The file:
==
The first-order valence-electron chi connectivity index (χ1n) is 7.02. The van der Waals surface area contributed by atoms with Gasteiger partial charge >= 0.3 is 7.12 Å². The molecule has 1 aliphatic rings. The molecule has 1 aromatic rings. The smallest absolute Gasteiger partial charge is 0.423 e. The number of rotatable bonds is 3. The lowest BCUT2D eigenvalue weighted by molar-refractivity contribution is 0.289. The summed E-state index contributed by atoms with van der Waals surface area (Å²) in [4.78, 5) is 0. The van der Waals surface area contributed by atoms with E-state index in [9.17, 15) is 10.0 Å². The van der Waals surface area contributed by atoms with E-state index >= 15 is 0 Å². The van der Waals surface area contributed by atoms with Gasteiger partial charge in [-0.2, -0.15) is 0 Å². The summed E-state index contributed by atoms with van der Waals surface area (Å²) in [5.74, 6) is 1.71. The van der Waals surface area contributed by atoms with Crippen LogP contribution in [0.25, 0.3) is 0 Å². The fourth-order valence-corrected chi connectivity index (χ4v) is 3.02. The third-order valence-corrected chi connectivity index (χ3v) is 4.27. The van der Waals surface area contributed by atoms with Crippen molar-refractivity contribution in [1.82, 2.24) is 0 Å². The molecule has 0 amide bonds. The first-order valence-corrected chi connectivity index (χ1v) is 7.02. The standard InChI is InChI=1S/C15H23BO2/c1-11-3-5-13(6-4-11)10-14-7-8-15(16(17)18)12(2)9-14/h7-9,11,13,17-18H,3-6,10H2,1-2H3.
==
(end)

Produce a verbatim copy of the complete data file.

The first-order valence-electron chi connectivity index (χ1n) is 7.02. The van der Waals surface area contributed by atoms with Gasteiger partial charge >= 0.3 is 7.12 Å². The molecule has 1 aliphatic rings. The molecule has 1 aromatic rings. The smallest absolute Gasteiger partial charge is 0.423 e. The number of rotatable bonds is 3. The lowest BCUT2D eigenvalue weighted by molar-refractivity contribution is 0.289. The summed E-state index contributed by atoms with van der Waals surface area (Å²) in [4.78, 5) is 0. The van der Waals surface area contributed by atoms with E-state index in [9.17, 15) is 10.0 Å². The van der Waals surface area contributed by atoms with E-state index >= 15 is 0 Å². The van der Waals surface area contributed by atoms with Gasteiger partial charge in [-0.2, -0.15) is 0 Å². The summed E-state index contributed by atoms with van der Waals surface area (Å²) in [5.74, 6) is 1.71. The van der Waals surface area contributed by atoms with Crippen LogP contribution in [0.25, 0.3) is 0 Å². The fourth-order valence-corrected chi connectivity index (χ4v) is 3.02. The third-order valence-corrected chi connectivity index (χ3v) is 4.27. The van der Waals surface area contributed by atoms with Crippen molar-refractivity contribution in [1.82, 2.24) is 0 Å². The molecule has 0 amide bonds. The first-order valence-corrected chi connectivity index (χ1v) is 7.02. The standard InChI is InChI=1S/C15H23BO2/c1-11-3-5-13(6-4-11)10-14-7-8-15(16(17)18)12(2)9-14/h7-9,11,13,17-18H,3-6,10H2,1-2H3.